Legal Violations of the Food Industry:
Western society, and social endeavours generally, revolve largely around food, meals, and consumption. We host luxurious family dinners for notable holidays, have business meetings over lunch, meet friends for weekend brunch, serve refreshments as incentive for participation, and go so far as to organize our entire days around where we will eat, who we will eat with, and what we will be eating. The food industry prioritizes speed and convenience, reinforcing its active participation in almost every aspect of our lives. Vending machines, convenience stores, fast food establishments on every street corner, and the ability to order dinner with just a few clicks or swipes at the palm of our hand ensure our next meal is never too far from our thoughts.
Eight years old the first time his Daddy puts a gun in his hands. Doesn’t let him shoot it, not then. His Momma’s voice carries across their Mississippi kitchen, her lemonade-fresh tone saying, “I wish you wouldn’t do that, Randy. He’s never gonna learn how dangerous they are.”
Hands to Hold a Rake
We were country kids, born and raised on the land and raised to respect it and the man at the head of our house even when he'd done nothing to earn that respect. I wore my older brothers' hand-me-downs, proud to display the stains they'd earned from blood and grass alike, and proud to wrap a rope through the belt-loops to make those Levi's fit around my too-small, too-feminine waist.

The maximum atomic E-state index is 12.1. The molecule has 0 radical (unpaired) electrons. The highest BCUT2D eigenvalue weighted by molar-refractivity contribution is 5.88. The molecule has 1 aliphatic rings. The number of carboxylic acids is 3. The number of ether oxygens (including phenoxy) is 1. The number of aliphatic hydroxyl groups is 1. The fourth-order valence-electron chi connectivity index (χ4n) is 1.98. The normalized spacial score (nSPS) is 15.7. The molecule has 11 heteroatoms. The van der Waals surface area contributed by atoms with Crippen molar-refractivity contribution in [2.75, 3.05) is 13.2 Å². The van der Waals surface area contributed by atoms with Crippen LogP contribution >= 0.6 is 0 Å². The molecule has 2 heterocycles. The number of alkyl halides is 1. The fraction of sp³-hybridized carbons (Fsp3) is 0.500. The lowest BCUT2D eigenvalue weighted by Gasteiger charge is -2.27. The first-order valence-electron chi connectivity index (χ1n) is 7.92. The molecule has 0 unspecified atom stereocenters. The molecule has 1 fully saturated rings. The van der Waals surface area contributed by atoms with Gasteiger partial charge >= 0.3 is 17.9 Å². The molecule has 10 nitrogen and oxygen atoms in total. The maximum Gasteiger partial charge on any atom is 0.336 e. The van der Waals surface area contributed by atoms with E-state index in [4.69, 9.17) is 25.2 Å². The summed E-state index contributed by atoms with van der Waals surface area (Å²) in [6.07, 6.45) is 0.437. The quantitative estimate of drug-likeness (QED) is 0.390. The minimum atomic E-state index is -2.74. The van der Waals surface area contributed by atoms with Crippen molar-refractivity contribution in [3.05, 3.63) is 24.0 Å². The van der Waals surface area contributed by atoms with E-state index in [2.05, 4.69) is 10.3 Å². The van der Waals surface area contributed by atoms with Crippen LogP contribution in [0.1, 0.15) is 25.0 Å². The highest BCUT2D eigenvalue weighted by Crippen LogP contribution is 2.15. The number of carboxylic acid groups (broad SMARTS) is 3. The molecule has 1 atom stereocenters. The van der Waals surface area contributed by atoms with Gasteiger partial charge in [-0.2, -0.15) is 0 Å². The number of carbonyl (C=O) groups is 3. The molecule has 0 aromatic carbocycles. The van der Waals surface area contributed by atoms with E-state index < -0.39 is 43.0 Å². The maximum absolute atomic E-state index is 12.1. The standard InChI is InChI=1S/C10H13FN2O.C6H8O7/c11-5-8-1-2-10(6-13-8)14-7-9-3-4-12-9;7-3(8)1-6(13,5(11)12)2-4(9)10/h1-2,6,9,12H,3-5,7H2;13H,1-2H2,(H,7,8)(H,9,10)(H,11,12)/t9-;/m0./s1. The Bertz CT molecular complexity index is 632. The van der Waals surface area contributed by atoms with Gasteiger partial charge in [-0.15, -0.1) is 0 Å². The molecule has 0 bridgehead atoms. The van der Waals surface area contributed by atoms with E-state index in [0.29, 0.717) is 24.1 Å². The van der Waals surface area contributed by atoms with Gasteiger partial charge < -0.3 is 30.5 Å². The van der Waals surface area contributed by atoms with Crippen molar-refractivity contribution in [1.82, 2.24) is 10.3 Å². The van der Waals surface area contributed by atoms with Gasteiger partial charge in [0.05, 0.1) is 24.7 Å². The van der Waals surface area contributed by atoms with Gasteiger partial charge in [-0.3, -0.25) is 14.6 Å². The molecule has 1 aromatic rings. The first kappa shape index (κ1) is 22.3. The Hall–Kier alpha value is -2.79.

The walk from work to my front door is no longer than four minutes. Tonight, I'm outrunning an incoming storm. Winds have picked up and where there should be a sunset there's a cover of darkened clouds. Across the street, a vagrant fumbles through his cartful of belongings. He's searching for something.
I tried to hang myself right before my eighteenth birthday. The threat of impending adulthood suffocated me in an unbearable way; a way that felt like there was already a noose around my neck. The very concept encroached upon my understanding of juvenile irresponsibility. On my inverse understanding of freedom. I had no direction, not even a hint of an idea of what I wanted to do or who I wanted to be.
She sits with the box as her only company for three full days. It's edges pristinely wrapped, the brown paper pulled taught and intentional, smooth on every side. A measure of doubt sits tickling the back of her throat, vague and unthreatening but there nonetheless. There's something wrong with the package, something that refuses to make sense within the confines of her mind. It takes her three whole days to pinpoint the source of it as this: the man (just barely beyond boyhood at the time) she parted ways with was the human embodiment of dishevelled, incapable of producing these sharp corners with his fumbling hands. Yet this parcel sits before her now, silent in the shadow of the corner of her kitchen, and it has his fingerprints all over it.
Absolution at the Diner
Russell shifts atop the plush diner seat, pushes a roughened palm across the tweed of his best Sunday pants. A grunt comes with the motion, aged body protesting before it's been given permission to do so. There's an aching in his knees that hasn't let up in nine days.
The Man Made of Gasoline
He wakes with a mouthful of gasoline. Swallows it. Someone is trying to burn his house down. (It isn’t his house.) A black cat sitting heavy on his chest, sharp and angry little fangs bared. A sleep paralysis demon. A domestic pet turned feral by abandonment in another dimension.